From Cinema to Cineplex

  1. Decline of the Movie Palace 1945-62
  2. The Suburban Multiplex 1963-94
  3. The Megaplex 1995-present

Decline of the Movie Palace

Loma Theater in 1976, photo from SDHS
Campus Drive-In sign, from ISA - moving
1945 - The last of the movie palaces were built during World War II. The Loma Theater on Rosecrans in San Diego was planned in the late 1930s but did not open until May 5, 1945, with 1188 seats (closed 1987). For the next 20 years, most new theaters would be small neighborhood houses such as the Vogue that opened in downtown Chula Vista in 1945 with 650 seats.

1948 - The Campus Drive-In near San Diego State University opened with a 46-foot-high neon majorette, charged 50 cents admission and gave out free popcorn. The drive-in grew in popularity as cars and suburbs shifted population away from center cities; the number of drive-ins would peak at 5800 in the mid-1960s.

1953 - The 1928 Byrd Theater in Richmond replaced its original 20 x 15 ft. screen with a Cinemascope screen, and its old monophonic sound system with a 4-channel system used by Cinemascope films. (Byrd Theatre)

1958 - Movie revenue fell below $1 billion for the year. Hollywood made 400 films per year, declining to 200 per year by 1970.

1961 - The Mission Valley Shopping Center became a suburban magnet pulling stores and theaters away from downtown San Diego. The single-screen Cinema 21 with 975 seats was built in 1963 west of the Stardust Hotel in Mission Valley, and the Valley Circle theater opened in 1966 next to the shopping center. The great Cinema Grossmont with 992 seats was an anchor for the Grossmont Shopping Center in 1963.

1962 - The single-screen Cinerama with 940 seats opened south of San Diego State University (closed 1988).

1963 - The Cinerama Dome on Sunset Boulevard in Hollywood opened Nov. 7 with the film "It's a Mad Mad Mad Mad World" (filmed in the single-lens 70mm Ultra Panavision format, not the true 3-lens Cinerama process). This theater was the world's only concrete geodesic dome and and featured an 86-foot-wide, 32-foot-tall screen. But Cinerama was already a dead format in 1963, and construction ended of specialized Cinerama theaters such as the the Cooper Cinerama in Denver and the Martin Cineramas in St. Louis and Seattle.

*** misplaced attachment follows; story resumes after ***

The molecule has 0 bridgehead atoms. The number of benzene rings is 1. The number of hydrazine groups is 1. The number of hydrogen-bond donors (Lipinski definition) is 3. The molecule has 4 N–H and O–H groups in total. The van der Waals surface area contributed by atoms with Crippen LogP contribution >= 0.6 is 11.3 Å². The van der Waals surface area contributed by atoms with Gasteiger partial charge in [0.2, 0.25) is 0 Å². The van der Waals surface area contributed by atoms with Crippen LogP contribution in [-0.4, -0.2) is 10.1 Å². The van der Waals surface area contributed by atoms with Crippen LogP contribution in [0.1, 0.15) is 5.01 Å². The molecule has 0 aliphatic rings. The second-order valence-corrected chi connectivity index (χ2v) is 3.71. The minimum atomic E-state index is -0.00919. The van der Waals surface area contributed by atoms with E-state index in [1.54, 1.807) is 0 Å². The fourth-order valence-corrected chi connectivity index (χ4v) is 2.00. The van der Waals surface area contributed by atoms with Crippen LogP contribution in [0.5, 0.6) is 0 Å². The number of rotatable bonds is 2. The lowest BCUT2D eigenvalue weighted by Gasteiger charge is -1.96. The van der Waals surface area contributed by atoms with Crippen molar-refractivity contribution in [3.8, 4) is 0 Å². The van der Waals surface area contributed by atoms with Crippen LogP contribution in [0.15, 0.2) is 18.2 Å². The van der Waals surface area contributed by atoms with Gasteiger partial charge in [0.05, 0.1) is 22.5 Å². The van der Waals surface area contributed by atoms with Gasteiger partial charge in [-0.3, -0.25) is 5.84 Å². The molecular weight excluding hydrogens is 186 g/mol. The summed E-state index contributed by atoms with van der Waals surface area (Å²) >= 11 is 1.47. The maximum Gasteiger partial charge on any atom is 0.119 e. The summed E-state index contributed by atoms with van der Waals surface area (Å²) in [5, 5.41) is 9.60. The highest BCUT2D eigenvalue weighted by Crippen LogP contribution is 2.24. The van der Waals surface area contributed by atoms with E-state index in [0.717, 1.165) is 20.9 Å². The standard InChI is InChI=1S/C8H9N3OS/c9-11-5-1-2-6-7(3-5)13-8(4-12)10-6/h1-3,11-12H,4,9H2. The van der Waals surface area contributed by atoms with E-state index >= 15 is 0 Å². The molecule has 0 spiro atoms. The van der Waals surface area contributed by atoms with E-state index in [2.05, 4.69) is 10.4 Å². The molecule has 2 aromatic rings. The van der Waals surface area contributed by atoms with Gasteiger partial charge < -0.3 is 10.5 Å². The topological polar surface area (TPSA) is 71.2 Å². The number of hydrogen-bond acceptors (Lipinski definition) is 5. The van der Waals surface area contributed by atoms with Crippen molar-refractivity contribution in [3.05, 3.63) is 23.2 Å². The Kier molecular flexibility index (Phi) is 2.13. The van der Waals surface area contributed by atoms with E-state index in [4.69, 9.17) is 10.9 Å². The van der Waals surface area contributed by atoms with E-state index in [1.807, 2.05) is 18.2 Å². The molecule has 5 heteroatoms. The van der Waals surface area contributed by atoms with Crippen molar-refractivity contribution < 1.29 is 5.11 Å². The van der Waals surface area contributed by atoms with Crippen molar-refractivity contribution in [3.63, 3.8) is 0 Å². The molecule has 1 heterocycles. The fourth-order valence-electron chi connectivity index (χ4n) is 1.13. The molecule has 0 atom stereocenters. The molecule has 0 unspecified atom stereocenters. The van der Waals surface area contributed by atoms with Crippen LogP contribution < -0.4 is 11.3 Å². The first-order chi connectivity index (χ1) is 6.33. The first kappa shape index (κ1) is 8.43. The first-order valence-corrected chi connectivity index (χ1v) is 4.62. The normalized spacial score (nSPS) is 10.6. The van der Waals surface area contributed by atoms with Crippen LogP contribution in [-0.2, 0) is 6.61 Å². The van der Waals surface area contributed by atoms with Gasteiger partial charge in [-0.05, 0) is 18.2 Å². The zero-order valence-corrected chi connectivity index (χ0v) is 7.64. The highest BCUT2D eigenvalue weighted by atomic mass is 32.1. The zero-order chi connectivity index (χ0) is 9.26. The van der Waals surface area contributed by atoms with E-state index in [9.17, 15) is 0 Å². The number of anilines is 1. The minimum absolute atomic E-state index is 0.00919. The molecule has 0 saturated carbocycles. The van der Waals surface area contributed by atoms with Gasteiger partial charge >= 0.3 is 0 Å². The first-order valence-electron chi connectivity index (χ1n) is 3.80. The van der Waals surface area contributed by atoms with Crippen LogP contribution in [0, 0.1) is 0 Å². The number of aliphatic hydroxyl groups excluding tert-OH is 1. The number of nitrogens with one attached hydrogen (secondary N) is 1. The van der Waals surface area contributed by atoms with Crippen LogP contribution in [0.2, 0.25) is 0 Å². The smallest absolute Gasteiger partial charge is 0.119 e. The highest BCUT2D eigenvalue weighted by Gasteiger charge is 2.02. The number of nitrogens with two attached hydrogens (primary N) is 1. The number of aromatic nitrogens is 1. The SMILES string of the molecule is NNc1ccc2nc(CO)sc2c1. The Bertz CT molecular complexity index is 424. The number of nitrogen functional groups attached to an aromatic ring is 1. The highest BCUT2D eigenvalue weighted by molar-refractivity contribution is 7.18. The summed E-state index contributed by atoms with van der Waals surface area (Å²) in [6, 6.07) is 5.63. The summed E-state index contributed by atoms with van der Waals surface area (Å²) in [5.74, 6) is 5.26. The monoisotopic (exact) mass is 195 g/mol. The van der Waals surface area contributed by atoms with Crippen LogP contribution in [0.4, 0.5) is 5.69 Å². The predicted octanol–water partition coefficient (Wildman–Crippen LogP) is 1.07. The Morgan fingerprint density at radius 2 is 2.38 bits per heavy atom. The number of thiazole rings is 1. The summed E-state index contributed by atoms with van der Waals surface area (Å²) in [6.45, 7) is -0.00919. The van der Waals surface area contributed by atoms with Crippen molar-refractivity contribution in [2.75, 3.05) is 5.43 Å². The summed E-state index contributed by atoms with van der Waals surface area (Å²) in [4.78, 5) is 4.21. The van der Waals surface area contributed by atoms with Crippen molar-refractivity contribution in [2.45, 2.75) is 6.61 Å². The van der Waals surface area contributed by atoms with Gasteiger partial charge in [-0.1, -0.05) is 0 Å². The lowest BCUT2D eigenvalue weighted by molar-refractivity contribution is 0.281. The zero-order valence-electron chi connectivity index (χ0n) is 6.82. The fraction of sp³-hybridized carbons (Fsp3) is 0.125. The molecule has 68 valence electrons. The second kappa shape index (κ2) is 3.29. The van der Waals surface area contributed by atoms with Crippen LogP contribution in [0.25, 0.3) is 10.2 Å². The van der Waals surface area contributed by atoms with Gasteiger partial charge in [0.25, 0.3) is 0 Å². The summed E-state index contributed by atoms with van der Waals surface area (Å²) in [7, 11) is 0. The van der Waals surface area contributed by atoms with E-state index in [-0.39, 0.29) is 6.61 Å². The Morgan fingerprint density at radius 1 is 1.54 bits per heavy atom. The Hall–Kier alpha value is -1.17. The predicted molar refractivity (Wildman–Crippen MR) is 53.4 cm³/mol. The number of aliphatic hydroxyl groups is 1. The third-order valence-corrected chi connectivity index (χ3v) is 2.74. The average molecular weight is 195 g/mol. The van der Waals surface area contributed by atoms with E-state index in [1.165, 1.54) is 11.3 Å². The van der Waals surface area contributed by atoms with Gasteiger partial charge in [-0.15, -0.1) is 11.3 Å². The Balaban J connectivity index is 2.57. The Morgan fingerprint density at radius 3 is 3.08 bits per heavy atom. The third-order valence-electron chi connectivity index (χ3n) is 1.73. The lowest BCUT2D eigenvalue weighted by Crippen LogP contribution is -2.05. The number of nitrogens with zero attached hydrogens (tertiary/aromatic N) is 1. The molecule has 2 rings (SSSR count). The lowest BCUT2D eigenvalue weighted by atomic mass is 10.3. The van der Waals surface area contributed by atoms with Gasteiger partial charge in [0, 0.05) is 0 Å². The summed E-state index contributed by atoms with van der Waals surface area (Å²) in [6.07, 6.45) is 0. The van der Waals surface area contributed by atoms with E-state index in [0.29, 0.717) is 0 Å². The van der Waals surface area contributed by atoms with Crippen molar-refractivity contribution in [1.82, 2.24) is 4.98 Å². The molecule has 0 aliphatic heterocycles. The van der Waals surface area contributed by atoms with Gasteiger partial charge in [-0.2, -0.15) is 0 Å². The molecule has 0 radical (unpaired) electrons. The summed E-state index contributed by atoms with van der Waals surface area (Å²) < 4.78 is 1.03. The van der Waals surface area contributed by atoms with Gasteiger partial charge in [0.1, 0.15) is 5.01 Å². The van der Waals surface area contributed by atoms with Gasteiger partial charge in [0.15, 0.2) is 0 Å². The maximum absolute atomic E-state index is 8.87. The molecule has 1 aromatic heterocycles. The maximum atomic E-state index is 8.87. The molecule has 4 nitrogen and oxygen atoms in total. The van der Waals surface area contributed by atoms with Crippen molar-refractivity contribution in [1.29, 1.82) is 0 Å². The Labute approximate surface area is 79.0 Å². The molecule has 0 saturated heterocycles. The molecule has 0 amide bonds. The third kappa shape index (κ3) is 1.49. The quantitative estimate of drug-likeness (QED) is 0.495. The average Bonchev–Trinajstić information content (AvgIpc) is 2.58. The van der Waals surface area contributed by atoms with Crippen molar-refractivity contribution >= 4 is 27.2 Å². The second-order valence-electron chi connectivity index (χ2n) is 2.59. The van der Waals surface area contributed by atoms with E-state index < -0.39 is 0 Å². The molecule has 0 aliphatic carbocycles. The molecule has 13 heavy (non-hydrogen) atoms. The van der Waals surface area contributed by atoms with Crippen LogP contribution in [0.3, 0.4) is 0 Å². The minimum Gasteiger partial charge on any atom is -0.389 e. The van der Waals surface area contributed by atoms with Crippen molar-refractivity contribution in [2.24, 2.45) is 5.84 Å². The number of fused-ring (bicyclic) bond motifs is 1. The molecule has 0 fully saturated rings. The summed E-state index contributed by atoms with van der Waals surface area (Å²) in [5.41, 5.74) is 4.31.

The Suburban Multiplex

1963 - Stanley H. Durwood became the father of the multiplex movie theater when he opened two side-by-side theaters with 700 seats at Ward Parkway Center in Kansas City; he went on to lead AMC Entertainment to become the third-largest movie theater company in the nation. His father Edward Durwood was the founder of the American Multi-Cinema, Inc. (AMC) chain in 1920 Kansas City.

1964 - The 1924 Orpheum in downtown San Diego was demolished to make room for a bank. Thousands of ornate classic theaters in America's urban centers would fall the wrecking ball in the next 25 years.

1973 - The Hahn Co. built the Parkway Plaza shopping center in El Cajon that included a three-screen United Artists theater (closed in 1989).

1975 - Movie revenue rose to over $2 billion for the year, marking a general rise in revenue for the next 20 years, reaching $6 billion in 1997.

1981 - Fox Theatre in St. Louis, one of the two "Fabulous Foxes" (Detroit 1928 , and St. Louis 1929, both by C. Howard Crane), was restored by Leon and Mary Strauss (The Fabulous Fox)

1982 - Pacific Theaters opened a triplex in the expanded Grossmont Shopping Center, and continued to operate the older single-screen Cinema Grossmont.
United Artists in Horton Plaza 2002

1985 - a United Artists seven-screen movie theater opened in Horton Plaza, a new downtown shopping center built by Ernest Hahn in San Diego.

1987 - AMC opened the Century City multiplex in west Los Angeles, with large screens and free parking and comfortable seats with cup holders in the armrests. Similar multiplex centers followed in the Universal Citywalk and Old Pasedena and the Third Street Promenade in Santa Monica.

1988 - Detroit's Fox theater of 1928, one of the two "Fabulous Foxes" (Detroit 1928 , and St. Louis 1929, both by C. Howard Crane), was restored by Mike and Marion Ilitch, owners of Little Caesar's Pizza (Detroit News article).

1989 - Paramount Theatre of 1929 in Anderson, Indiana, one of the 12 Eberson atmosphereic theaters still surviving of 120 designed, was restored with one of 3 survivng Grande Page pipe organs (Paramount Theatre).

1989 - The Cinemapolis on La Palma Avenue in Anaheim Hills was the first 10-screen multiplex theater in northern Orange County; over the next decade, the addition of 500 screens would make Orange County one of the top 10 markets in the country with the most movie theaters per capita.